NHM Reader Comments: Homework in Infant and Junior School

Louise posted the following question on her Louise Nhm Smith profile “Good Afternoon Everyone. I’ve had a question from a NHM Reader that I’m intrigued to know the answer myself: “Has anyone advised their child’s school that their children won’t be doing homework in Infants school, and if yes, how did they go about doing this? My understanding is that homework isn’t mandatory until 8 years old…” TIA”

Thank you to all who contributed to this discussion, highlights are below and thank you to Juliet for putting this post together! 

NHM Readers comments on advising infant /junior schools their children wont be doing homework

Jaz said

“We’re clearly lucky as my school doesn’t believe in it so young. We just have to read each day- but I think that’s right! They do have a project over the summer which I think is fine. But also- if it’s making a project or something you don’t want them to be the only child that doesn’t do it and is left out…”

Mary said

“My son is y1 and his homework is a short writing exercise (often draw a picture and write a sentence); practice tricky words, read his book and number bonds. I let him chose to do it when he wants to. It takes no time at all. The teacher says it’s ok if not everything gets done. If I were you I would open the conversation with the school in an open and honest way. You might find they are open to your choice. Plus think about what aspects of homework you won’t do. Be prepared.”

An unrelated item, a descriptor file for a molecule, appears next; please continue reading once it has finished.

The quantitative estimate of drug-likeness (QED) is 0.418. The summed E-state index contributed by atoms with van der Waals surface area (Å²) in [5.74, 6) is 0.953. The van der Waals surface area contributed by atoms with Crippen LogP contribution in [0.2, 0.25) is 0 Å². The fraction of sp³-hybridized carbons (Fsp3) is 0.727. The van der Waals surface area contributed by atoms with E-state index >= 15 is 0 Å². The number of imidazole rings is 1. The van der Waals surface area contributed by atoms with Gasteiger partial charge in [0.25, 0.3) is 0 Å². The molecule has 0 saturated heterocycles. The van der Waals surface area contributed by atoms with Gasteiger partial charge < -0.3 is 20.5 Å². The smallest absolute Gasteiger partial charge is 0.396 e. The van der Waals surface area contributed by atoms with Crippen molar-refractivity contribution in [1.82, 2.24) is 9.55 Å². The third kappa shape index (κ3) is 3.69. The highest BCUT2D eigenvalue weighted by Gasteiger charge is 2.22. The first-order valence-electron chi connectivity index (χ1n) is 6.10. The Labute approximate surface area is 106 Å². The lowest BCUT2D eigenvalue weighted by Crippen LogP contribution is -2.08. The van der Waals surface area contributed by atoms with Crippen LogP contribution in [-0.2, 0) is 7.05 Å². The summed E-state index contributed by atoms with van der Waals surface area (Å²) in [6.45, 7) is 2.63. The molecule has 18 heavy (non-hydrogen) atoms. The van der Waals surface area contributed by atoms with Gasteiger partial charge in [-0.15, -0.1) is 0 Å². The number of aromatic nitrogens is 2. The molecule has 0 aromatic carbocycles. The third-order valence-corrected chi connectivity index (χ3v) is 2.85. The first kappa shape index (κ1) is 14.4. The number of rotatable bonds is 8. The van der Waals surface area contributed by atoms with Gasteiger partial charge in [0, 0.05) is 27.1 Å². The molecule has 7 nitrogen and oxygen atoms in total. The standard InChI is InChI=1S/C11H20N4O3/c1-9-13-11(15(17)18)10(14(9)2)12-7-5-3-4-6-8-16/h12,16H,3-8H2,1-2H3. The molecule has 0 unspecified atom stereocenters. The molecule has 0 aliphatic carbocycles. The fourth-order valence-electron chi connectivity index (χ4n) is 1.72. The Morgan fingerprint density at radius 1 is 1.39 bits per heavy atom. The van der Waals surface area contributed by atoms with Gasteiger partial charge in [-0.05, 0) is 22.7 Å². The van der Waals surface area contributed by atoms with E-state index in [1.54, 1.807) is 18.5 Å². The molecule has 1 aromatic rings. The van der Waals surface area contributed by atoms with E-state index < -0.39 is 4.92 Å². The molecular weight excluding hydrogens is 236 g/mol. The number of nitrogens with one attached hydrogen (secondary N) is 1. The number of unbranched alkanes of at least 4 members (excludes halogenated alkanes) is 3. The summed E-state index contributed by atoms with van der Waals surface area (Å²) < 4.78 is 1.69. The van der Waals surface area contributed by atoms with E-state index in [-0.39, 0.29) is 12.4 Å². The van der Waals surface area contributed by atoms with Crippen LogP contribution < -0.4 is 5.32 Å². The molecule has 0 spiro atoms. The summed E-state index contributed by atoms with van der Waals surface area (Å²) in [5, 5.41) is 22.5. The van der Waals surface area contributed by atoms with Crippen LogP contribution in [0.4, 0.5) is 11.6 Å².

Louise Nhm Smith said

“I have already had this response from a Primary school teacher who obviously wishes to remain anonymous: “I’m currently a Primary school teacher and when my little boy goes to school I will be doing the same and probably withdrawing him from KS1 SATs.

I would write a clear polite letter outlining why you do not want your child doing homework, inc references to official sources to support your view if you think the school will cause a fuss. I would also include what educational activities you will do i.e. read and discuss books, family meals, visits to places that engage your child (whatever is relevant to you). Speak to your child so they don’t rub it in to others and keep track that they are not doing it in break times.

I would however keep an eye on the projects because they can be fun for the family to share in and be aware they may miss out on rewards (merits, stickers). Good luck and I hope the school supports your plans.””

Louise Nhm Smith said

“Response from the same Primary school teacher: “After a very quick google search, there is no formal method to withdraw an able child from SATs that I can find. There is an option to simply not take them in during the week (and risk fines) or take them on an unauthorized holiday (less likely to get fines but as you will have seen in the press it is a hot topic).

From my personal perspective my boy is not due to take KS1 SATs until 2022 and a lot will change in that time. If they do not then I will have a conversation with my school about my concerns, and if not addressed, will consider not sending him in and taking the penalties/fines.

I have a lot of professional concerns about how schools are implementing the tests, especially at KS1 and the pressure that is put on very small minds, bodies and souls.